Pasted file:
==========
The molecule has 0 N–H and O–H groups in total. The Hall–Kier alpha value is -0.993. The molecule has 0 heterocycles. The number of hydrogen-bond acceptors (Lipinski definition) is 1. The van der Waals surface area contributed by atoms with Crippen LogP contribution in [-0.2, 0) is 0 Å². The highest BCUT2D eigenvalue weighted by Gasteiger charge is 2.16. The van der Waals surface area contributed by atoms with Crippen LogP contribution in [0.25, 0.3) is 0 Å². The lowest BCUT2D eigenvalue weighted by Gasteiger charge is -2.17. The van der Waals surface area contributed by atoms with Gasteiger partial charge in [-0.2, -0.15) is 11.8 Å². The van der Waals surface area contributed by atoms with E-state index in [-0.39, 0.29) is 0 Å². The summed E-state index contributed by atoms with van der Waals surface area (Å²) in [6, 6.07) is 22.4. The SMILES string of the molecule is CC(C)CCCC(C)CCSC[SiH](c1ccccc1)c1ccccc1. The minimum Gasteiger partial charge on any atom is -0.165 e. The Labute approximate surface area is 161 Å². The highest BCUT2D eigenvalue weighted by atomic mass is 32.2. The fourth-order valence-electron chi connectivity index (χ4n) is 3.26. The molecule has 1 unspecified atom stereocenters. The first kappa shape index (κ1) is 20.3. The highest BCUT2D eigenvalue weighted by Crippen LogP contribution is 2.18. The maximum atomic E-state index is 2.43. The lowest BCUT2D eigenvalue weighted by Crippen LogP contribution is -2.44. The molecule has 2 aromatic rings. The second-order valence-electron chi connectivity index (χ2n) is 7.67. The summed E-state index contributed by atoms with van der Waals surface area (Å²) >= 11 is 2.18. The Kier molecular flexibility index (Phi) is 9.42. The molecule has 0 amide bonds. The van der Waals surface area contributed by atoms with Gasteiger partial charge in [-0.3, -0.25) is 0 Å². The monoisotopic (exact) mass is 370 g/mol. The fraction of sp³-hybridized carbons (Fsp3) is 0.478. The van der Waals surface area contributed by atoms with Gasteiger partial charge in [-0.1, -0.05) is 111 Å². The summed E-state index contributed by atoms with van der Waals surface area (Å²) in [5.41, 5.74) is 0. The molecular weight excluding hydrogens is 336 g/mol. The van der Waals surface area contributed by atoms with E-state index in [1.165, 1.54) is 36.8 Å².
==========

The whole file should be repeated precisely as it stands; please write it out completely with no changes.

The molecule has 0 N–H and O–H groups in total. The Hall–Kier alpha value is -0.993. The molecule has 0 heterocycles. The number of hydrogen-bond acceptors (Lipinski definition) is 1. The van der Waals surface area contributed by atoms with Crippen LogP contribution in [-0.2, 0) is 0 Å². The highest BCUT2D eigenvalue weighted by Gasteiger charge is 2.16. The van der Waals surface area contributed by atoms with Crippen LogP contribution in [0.25, 0.3) is 0 Å². The lowest BCUT2D eigenvalue weighted by Gasteiger charge is -2.17. The van der Waals surface area contributed by atoms with Gasteiger partial charge in [-0.2, -0.15) is 11.8 Å². The van der Waals surface area contributed by atoms with E-state index in [-0.39, 0.29) is 0 Å². The summed E-state index contributed by atoms with van der Waals surface area (Å²) in [6, 6.07) is 22.4. The SMILES string of the molecule is CC(C)CCCC(C)CCSC[SiH](c1ccccc1)c1ccccc1. The minimum Gasteiger partial charge on any atom is -0.165 e. The Labute approximate surface area is 161 Å². The highest BCUT2D eigenvalue weighted by atomic mass is 32.2. The fourth-order valence-electron chi connectivity index (χ4n) is 3.26. The molecule has 1 unspecified atom stereocenters. The first kappa shape index (κ1) is 20.3. The highest BCUT2D eigenvalue weighted by Crippen LogP contribution is 2.18. The maximum atomic E-state index is 2.43. The lowest BCUT2D eigenvalue weighted by Crippen LogP contribution is -2.44. The molecule has 2 aromatic rings. The second-order valence-electron chi connectivity index (χ2n) is 7.67. The summed E-state index contributed by atoms with van der Waals surface area (Å²) >= 11 is 2.18. The Kier molecular flexibility index (Phi) is 9.42. The molecule has 0 amide bonds. The van der Waals surface area contributed by atoms with Gasteiger partial charge in [-0.3, -0.25) is 0 Å². The monoisotopic (exact) mass is 370 g/mol. The fraction of sp³-hybridized carbons (Fsp3) is 0.478. The van der Waals surface area contributed by atoms with Gasteiger partial charge in [-0.1, -0.05) is 111 Å². The summed E-state index contributed by atoms with van der Waals surface area (Å²) in [5.41, 5.74) is 0. The molecular weight excluding hydrogens is 336 g/mol. The van der Waals surface area contributed by atoms with E-state index in [1.165, 1.54) is 36.8 Å².